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    davelw
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    RE: Re-writing flash 2009/05/21 10:50:13 (permalink)
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    The main reason for calling the helper function directly is that the existing one on allows for a single page at a time to be erased. It can certainly be used like that (a loop that goes through and erases all of the pages) but using a single call to erase the entire general segment would seem to be much more efficient. If they (the developers) don't think that is a good idea, then I'll just do it a page at a time. It's something that I would probably experiment with once I get the segment aspects working.

    Speaking of which, I already have a post regarding segments from back in March. It doesn't seem like too many people are doing that sort of thing based on the responses there. I think it will be a fair amount of trial and error to get that all working. The one thing I did notice in rereading some of the documentation (I've read section 5 many times and I've read through the CodeGuard Security documents multiple times) is that the IVT and AIVT tables shouldn't be moved. In many of the examples on the Microchip web site, they do move the tables which is what I tried in the past. Perhaps I'll leave them alone this time and see if I can make it work in other ways.
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    davelw
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    RE: Re-writing flash 2009/05/21 11:16:27 (permalink)
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    OK, I looked at the file C:\Program Files (x86)\Microchip\MPLAB C30\src\pic30\flash_helper.s and see that the correct function to use for erasing the general or secure segment is __flash_helper6(). I'll give that one a try once I'm to the point that I have the boot segment working and I'm ready to try reprogramming.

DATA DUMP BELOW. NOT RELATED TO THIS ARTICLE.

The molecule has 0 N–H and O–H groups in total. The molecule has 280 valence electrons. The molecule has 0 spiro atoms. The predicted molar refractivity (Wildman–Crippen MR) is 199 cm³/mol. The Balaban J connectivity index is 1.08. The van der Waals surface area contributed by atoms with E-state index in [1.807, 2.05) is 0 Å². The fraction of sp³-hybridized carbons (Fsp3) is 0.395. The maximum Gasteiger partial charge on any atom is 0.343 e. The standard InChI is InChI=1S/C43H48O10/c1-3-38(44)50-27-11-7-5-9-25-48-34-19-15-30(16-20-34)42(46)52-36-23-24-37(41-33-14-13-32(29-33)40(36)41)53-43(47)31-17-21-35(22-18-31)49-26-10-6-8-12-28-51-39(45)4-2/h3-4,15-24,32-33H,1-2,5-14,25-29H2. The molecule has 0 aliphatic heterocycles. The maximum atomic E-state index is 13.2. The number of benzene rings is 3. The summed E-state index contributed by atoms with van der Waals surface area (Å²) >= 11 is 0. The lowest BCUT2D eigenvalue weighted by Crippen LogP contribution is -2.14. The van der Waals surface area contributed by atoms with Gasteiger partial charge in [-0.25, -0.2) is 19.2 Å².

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    guymc
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    RE: Re-writing flash 2009/05/21 15:27:10 (permalink)
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    One thing to keep in mind is that the public interface (defined in libpic30.h) will change rarely, if ever. So you have the advantage of consistency from release to release. The public interface also abstracts any device-specific parameters, so you have the advantage of consistency from device to device.

    On the other hand, helper functions may change from release to release and do not always support every device family. So if you call helper functions directly, you must accept some responsibility for on-going maintenance.

    Cheers

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    davelw
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    RE: Re-writing flash 2009/05/21 15:46:34 (permalink)
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    Acknowledged. It's pretty unlikely that we'll be changing the compiler any time soon (that means never) so I'm not too worried about that. Worst case would be that I would have to incorporate that code into my code or I could do what the developers did and just create my own public interface such that my embedded code would never have to change. That's probably the correct way to go about this.

    I will update this thread once I have got something working. Thanks again for the help.
    #8